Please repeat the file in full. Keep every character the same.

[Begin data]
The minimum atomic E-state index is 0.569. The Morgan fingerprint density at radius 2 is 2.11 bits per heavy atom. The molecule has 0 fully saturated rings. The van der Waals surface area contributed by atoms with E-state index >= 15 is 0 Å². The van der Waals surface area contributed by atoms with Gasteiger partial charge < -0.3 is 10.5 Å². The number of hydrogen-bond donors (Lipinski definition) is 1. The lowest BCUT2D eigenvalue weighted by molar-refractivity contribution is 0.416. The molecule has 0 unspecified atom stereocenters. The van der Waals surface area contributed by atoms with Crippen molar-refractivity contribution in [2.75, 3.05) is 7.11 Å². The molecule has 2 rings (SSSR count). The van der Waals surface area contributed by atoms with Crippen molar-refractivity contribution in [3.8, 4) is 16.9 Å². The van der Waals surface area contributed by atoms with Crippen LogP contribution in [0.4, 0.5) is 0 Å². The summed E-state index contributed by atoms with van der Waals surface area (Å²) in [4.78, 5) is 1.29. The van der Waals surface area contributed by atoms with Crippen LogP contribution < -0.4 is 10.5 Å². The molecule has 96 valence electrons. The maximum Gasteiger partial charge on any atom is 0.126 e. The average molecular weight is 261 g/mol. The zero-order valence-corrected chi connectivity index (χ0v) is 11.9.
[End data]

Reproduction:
The minimum atomic E-state index is 0.569. The Morgan fingerprint density at radius 2 is 2.11 bits per heavy atom. The molecule has 0 fully saturated rings. The van der Waals surface area contributed by atoms with E-state index >= 15 is 0 Å². The van der Waals surface area contributed by atoms with Gasteiger partial charge < -0.3 is 10.5 Å². The number of hydrogen-bond donors (Lipinski definition) is 1. The lowest BCUT2D eigenvalue weighted by molar-refractivity contribution is 0.416. The molecule has 0 unspecified atom stereocenters. The van der Waals surface area contributed by atoms with Crippen molar-refractivity contribution in [2.75, 3.05) is 7.11 Å². The molecule has 2 rings (SSSR count). The van der Waals surface area contributed by atoms with Crippen molar-refractivity contribution in [3.8, 4) is 16.9 Å². The van der Waals surface area contributed by atoms with Crippen LogP contribution in [0.4, 0.5) is 0 Å². The summed E-state index contributed by atoms with van der Waals surface area (Å²) in [4.78, 5) is 1.29. The van der Waals surface area contributed by atoms with Crippen LogP contribution < -0.4 is 10.5 Å². The molecule has 96 valence electrons. The maximum Gasteiger partial charge on any atom is 0.126 e. The average molecular weight is 261 g/mol. The zero-order valence-corrected chi connectivity index (χ0v) is 11.9.